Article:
Fission: what happens when heavy nuclei split?
In 1938, Otto Hahn and Fritz Strassmann stumbled upon something odd. They had bombarded the heavy nucleus uranium with neutrons, maybe expecting to find neighbouring elements among the reaction products. Instead, they found barium; a nucleus about half the mass of the original uranium, and far out of reach for any known nuclear reaction.
Over 80 years have passed since these findings were published, and we now know that Otto Hahn and Fritz Strassmann had induced fission in uranium. In this violent process, the nucleus rips apart and forms two smaller fission fragments while enormous amounts of energy is emitted. (Approximately a million times as much as in any chemical reaction!)
With the possibility of this huge energy release, fission was quickly applied in both energy production and weapons. Therefore, it might be surprising to hear that after 80 years of research, we are still yet to find a complete description of the fission process. Fission is a many-body quantum mechanical problem and is exceptionally difficult to describe - and thus also incredible fascinating to study.
I'm working with a small piece of the complicated fission puzzle, and I study the photons emitted in the fission process. We cannot see directly what happens in fission as the heavy nucleus splits, but the emitted photons carry information about the excitation energy and angular momentum of the system. By trying to understand the radiated fission photons, we hope to gain new insights into the mystery that is the fission process.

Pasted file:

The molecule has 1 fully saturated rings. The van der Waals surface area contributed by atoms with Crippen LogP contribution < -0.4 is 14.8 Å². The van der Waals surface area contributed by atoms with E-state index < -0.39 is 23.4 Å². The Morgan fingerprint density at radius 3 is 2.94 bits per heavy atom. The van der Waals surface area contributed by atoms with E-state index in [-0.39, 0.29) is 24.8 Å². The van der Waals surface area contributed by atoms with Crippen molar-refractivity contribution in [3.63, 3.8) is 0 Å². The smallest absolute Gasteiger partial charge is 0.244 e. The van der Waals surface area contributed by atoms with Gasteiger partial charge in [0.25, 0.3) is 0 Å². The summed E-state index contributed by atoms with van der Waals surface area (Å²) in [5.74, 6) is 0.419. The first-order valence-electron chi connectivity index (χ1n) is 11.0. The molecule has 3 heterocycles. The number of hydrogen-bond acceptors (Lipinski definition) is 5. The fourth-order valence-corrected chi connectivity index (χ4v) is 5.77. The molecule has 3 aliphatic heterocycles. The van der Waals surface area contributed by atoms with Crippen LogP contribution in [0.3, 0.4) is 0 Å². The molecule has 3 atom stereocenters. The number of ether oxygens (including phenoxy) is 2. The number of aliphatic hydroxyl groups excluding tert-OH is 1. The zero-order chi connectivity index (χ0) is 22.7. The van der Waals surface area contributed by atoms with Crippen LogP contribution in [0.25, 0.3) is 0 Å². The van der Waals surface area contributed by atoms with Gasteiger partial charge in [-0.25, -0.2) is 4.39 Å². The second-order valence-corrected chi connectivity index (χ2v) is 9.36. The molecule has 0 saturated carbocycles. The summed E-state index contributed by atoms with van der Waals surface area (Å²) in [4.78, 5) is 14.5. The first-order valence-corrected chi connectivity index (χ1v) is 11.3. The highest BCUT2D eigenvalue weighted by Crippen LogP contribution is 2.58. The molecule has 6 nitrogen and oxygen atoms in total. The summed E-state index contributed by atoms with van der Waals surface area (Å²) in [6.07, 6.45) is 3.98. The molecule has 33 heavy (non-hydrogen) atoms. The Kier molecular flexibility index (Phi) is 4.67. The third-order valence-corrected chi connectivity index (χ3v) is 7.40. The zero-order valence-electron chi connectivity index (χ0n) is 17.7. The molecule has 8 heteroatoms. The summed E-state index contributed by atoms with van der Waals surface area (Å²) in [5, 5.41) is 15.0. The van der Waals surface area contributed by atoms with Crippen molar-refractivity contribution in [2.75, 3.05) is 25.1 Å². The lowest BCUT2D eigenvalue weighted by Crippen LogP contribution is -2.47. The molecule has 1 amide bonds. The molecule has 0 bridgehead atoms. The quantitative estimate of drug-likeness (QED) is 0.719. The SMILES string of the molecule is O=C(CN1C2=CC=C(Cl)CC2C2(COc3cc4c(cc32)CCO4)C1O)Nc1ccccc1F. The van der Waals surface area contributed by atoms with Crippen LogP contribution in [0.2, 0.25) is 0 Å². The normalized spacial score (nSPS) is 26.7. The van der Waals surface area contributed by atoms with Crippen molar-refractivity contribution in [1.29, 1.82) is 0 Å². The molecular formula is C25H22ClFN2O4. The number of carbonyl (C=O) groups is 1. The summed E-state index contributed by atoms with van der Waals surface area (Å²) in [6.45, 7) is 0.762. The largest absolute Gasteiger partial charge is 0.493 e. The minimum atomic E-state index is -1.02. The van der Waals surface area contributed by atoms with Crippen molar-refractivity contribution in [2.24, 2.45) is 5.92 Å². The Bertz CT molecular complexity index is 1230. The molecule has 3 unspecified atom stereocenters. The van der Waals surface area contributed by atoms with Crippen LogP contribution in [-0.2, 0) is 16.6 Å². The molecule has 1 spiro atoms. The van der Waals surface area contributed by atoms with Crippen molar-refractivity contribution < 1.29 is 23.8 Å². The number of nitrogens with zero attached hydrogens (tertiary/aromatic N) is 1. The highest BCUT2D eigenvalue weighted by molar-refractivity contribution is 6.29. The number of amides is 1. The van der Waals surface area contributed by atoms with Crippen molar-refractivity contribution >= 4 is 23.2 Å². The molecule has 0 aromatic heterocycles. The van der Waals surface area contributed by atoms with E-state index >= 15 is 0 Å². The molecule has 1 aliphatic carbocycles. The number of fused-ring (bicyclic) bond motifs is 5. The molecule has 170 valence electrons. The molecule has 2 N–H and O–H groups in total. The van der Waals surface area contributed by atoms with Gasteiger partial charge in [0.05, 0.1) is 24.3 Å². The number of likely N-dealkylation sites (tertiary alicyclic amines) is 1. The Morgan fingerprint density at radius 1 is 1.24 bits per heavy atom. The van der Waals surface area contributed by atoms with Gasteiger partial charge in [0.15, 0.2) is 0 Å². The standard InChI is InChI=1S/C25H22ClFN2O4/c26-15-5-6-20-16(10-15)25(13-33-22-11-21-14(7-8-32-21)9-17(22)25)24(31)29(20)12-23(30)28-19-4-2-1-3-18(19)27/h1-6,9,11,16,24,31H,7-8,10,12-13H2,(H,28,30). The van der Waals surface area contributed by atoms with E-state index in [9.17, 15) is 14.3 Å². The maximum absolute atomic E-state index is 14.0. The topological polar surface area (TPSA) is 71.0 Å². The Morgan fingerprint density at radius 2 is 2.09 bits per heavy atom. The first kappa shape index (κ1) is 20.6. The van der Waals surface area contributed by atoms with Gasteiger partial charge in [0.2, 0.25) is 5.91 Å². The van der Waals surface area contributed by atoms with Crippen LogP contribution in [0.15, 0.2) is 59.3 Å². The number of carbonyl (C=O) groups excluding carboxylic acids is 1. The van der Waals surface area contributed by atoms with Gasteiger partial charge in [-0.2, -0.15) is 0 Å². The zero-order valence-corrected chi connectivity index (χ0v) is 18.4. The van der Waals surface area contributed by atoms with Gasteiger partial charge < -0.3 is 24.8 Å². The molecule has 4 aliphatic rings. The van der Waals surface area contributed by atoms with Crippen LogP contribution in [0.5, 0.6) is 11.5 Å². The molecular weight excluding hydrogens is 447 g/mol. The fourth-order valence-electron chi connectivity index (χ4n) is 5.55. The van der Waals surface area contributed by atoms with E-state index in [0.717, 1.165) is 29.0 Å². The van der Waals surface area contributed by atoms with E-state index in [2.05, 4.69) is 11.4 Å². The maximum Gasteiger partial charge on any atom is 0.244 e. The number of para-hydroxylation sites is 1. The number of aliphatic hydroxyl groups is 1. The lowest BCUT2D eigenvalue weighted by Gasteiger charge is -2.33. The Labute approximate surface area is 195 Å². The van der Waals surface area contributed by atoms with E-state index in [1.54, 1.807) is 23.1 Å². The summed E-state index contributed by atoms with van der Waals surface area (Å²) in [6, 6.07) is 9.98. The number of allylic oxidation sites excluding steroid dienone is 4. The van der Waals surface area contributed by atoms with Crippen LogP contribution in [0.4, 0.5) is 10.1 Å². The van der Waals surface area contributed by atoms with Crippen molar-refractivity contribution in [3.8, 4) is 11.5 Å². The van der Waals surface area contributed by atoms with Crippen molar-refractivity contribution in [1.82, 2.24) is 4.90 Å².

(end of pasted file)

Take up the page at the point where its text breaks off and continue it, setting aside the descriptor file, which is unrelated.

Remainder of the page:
Together with colleagues from Norway and abroad, I take part in conducting experiments to measure these fission photons, at the same time as we test to see if the state-of-the-art fission models can reproduce the experimental results. I thus work in the border between experiment and theory, which I think is amazing - I both get insights into the best fission models at the same time as I can propose new experiments to further push the border of our knowledge.
Do you think this sounds exciting? Feel free to send me a mail or drop by my office!
B.Sc University of Oslo: Physics, Astronomy and Meteorology, 2014-2017
M.Sc University of Oslo: Nuclear Physics, 2017-2019
PhD Student University of Oslo: Nuclear Physics, 2019 -
FYS4580, Lecturer, fall 2019
FYS3500, Colloquium teacher, sping 2020
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